What has been your favorite part of the process so far?

    It is very hard to answer because there is a lot of different things happening during the process of the festival. Meeting all the different contestants and the festival crew is great. Professionally, presenting my collection to Maida Gregory-Boina was a great experience.

    In three words , what is your collection about?

    Contrast, sensuality and architecture.

    Lucas Sponchiado / "out of vacuum" / BELGIUM / La Cambre Brussels
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  • EYE HEAR

    hyères just a taste… ragne kikas

    - by filep

    We have started introducing the Hyeres 2012 selected designers. Meet womenswear designer, Ragne Kikas from Estonia.

    Ragne.Photo by Filep Motwary.

    How does it feel for you being selected for this year’s edition of Hyeres?

    It is an honor to be one of the ten finalists and present my newest knitwear collection to such a wonderful audience. It makes me feel happy and proud.

    How would you describe Hyeres in three words?

    Creative, forward-looking, inspirational.

    What has been your favorite part of the process so far?

    Translating my feelings, inspirations and impressions into garments/outfits and collaborating with great companies like Swarovski or Givaudan to name just a few. It was also a great experience to create a look for Chloé and pair my own visions with the heritage of Chloé.

    In three words , what is your collection about?

    Knitting, plate Armour, femininity.

    Ragne Kikas / ESTONIA / HAW Hamburg. By René Habermacher.
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  • MY STIMULEYE

    HYERES 2012: PALAIS DE TOKYO AWARD & LIVE STREAMING

    - by filep

    For the first time, Paris’ Palais de Tokyo contemporary art center will allow everyone to experience LIVE! the fashion shows of the Hyères International Fashion & Photography Festival, during a special event with The Woolmark Company and the Galeries Lafayette group.


    On April 28 2012, guests and public at the Palais de Tokyo will participate, through direct commentaries by fashion journalist Daphne Burki and interaction between Paris & Hyères, in the immediate selection of a public prize for their favorite designer.

    The event will unfold in the salle Epstein, a mythical projection room in the Palais de Tokyo, built by the Cinémathèque Française in the end of the 1980’s, and given a second life after 20 years of abandon.

    Those who cannot attend at Palais de Tokyo will be able to follow the fashion show live on The Stimuleye.

    PUBLIC AWARD
    Villa Noailles/Palais de Tokyo
    Saturday April 28th, 8:45 PM C.E.T.
    Salle Epstein of the Palais de Tokyo
    Paris 16th Arrondissement.

    All times C.E.T. (GMT + 2)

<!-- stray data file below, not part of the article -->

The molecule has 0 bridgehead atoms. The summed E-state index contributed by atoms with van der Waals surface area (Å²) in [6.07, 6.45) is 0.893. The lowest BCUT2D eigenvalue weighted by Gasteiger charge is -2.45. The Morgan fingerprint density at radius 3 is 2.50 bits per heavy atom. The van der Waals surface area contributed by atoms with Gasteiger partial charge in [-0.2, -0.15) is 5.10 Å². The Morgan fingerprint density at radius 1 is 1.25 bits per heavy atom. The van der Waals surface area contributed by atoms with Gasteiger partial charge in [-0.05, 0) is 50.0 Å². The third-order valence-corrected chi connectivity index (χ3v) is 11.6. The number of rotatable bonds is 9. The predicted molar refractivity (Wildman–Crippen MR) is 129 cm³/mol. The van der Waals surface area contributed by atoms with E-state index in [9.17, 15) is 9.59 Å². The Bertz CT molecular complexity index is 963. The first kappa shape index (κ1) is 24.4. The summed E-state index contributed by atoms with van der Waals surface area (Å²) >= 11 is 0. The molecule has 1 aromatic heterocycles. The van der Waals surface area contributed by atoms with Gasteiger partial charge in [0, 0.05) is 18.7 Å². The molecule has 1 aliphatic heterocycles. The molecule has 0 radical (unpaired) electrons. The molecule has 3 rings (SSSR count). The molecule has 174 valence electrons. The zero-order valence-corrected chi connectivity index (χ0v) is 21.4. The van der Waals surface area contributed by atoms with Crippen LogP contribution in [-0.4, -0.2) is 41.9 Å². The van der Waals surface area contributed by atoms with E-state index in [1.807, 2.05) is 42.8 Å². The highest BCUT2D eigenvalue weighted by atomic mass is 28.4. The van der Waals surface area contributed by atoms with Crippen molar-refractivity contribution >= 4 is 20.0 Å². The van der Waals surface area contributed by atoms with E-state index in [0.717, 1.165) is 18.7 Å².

19:45 Cocktail by invitation
    20:45 Doors open to the public + beginning of broadcast Paris – Hyères
    21:00 Fashion show begins, with on-site commentaries by Daphen Burki:
    10 designers in competition
    2 winners of 2011
    10 special looks for Chloé
    22:30 Palais de Tokyo Public Prize Award

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  • EYE 2 EYE

    hyères just a taste…maxime rappaz

    - by filep

    Continuing the introduction of the Hyeres 2012 selected designers. Meet Swiss womenswear designer, Maxime Rappaz.

    
    Maxime. Photo by Filep Motwary.

    How does it feel for you being selected for this year’s edition of Hyeres?

    A chance to show what I’m working on and the opportunity to learn more through rewarding meetings.

    How would you describe Hyeres in three words?

    Professional. Stimulation. Fashion

    What has been your favorite part of the process so far?

    The challenge to update my collection and take decisions in a short time.

    In three words , what is your collection about?

    Geometry. Femininity. Poetry.

    
    
    Maxime Rappaz / SWISS / HEAD Geneva.
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  • EYE 2 EYE

    hyères just a taste…KIM CHOONG-WILKINS

    - by filep

    Introducing the Hyeres 2012 selected designers. Meet menswear designer, Kim Choong Wilkins from the U.K

    Kim. Photography by Filep Motwary.

    How does it feel for you being selected as one of the ten designers for this edition of Hyeres Festival ?

    For me this is the culmination of a very long journey. The idea that during the selection process many esteemed fashion specialists, including Yamamoto, have given their approval to my work is very encouraging. It is a crucial milestone.

    I graduated as textile designer and moved to Milan to follow my dream-job which turned out to be my nightmare job. I was a bit naive. I learn t a lot about what fashion was and what it emphatically wasn’t. Returning to London to take up my masters in menswear, allowed me to figure a few things out in terms of what fashion means to me. Personally, it is a medium to rally against mediocrity.

    I went to work for a handful of designers, sometimes as a seamstress, sometimes as a designer and all the time developing my signature and allowing me to mature.

    For me this is a kind of compulsion, I can only do this; to draw and make and knit and sew. Its not always so rational.

    Being selected for Hyeres gives this kind of obsession a context to nurture your neurosis and be part of a wider, critical audience.

    How would you describe Hyeres in three words?

    Limitless, creative , freedom…

    What has been your favorite part of the process so far?

    Being involved in a festival this prestigious has a huge focusing effect, simply being granted the brief has allowed me to find my voice. Working to develop a perfume, being given free rein to use a multitude of fabrics and an exclusive print..